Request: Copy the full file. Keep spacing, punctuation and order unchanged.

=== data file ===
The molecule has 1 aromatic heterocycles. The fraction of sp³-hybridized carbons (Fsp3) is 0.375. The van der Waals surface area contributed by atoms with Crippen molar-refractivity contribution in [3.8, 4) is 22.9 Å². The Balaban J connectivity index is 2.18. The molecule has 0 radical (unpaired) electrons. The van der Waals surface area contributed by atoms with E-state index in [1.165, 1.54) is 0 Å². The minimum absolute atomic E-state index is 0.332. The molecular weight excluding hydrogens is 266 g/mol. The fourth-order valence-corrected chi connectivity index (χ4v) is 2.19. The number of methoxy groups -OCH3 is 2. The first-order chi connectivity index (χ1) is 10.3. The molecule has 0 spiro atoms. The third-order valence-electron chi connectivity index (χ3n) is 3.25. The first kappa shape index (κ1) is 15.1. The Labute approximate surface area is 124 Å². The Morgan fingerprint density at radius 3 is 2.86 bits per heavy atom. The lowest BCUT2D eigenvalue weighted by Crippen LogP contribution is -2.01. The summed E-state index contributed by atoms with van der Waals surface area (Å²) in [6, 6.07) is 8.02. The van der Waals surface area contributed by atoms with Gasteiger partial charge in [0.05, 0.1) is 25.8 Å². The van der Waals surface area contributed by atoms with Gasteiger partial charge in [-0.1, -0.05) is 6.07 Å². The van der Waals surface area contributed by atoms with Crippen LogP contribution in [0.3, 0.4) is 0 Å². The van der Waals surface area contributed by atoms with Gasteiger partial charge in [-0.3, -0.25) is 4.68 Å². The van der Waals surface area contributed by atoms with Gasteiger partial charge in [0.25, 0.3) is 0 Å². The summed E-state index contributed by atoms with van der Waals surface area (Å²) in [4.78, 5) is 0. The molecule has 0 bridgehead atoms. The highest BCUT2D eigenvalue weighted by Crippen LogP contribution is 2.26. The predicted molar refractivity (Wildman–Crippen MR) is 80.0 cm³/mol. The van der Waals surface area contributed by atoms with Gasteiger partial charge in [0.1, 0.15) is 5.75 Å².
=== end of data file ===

The molecule has 1 aromatic heterocycles. The fraction of sp³-hybridized carbons (Fsp3) is 0.375. The van der Waals surface area contributed by atoms with Crippen molar-refractivity contribution in [3.8, 4) is 22.9 Å². The Balaban J connectivity index is 2.18. The molecule has 0 radical (unpaired) electrons. The van der Waals surface area contributed by atoms with E-state index in [1.165, 1.54) is 0 Å². The minimum absolute atomic E-state index is 0.332. The molecular weight excluding hydrogens is 266 g/mol. The fourth-order valence-corrected chi connectivity index (χ4v) is 2.19. The number of methoxy groups -OCH3 is 2. The first-order chi connectivity index (χ1) is 10.3. The molecule has 0 spiro atoms. The third-order valence-electron chi connectivity index (χ3n) is 3.25. The first kappa shape index (κ1) is 15.1. The Labute approximate surface area is 124 Å². The Morgan fingerprint density at radius 3 is 2.86 bits per heavy atom. The lowest BCUT2D eigenvalue weighted by Crippen LogP contribution is -2.01. The summed E-state index contributed by atoms with van der Waals surface area (Å²) in [6, 6.07) is 8.02. The van der Waals surface area contributed by atoms with Gasteiger partial charge in [0.05, 0.1) is 25.8 Å². The van der Waals surface area contributed by atoms with Gasteiger partial charge in [-0.1, -0.05) is 6.07 Å². The van der Waals surface area contributed by atoms with Crippen LogP contribution in [0.3, 0.4) is 0 Å². The van der Waals surface area contributed by atoms with Gasteiger partial charge in [-0.3, -0.25) is 4.68 Å². The van der Waals surface area contributed by atoms with Gasteiger partial charge in [0.25, 0.3) is 0 Å². The summed E-state index contributed by atoms with van der Waals surface area (Å²) in [4.78, 5) is 0. The molecule has 0 bridgehead atoms. The highest BCUT2D eigenvalue weighted by Crippen LogP contribution is 2.26. The predicted molar refractivity (Wildman–Crippen MR) is 80.0 cm³/mol. The van der Waals surface area contributed by atoms with Gasteiger partial charge in [0.1, 0.15) is 5.75 Å².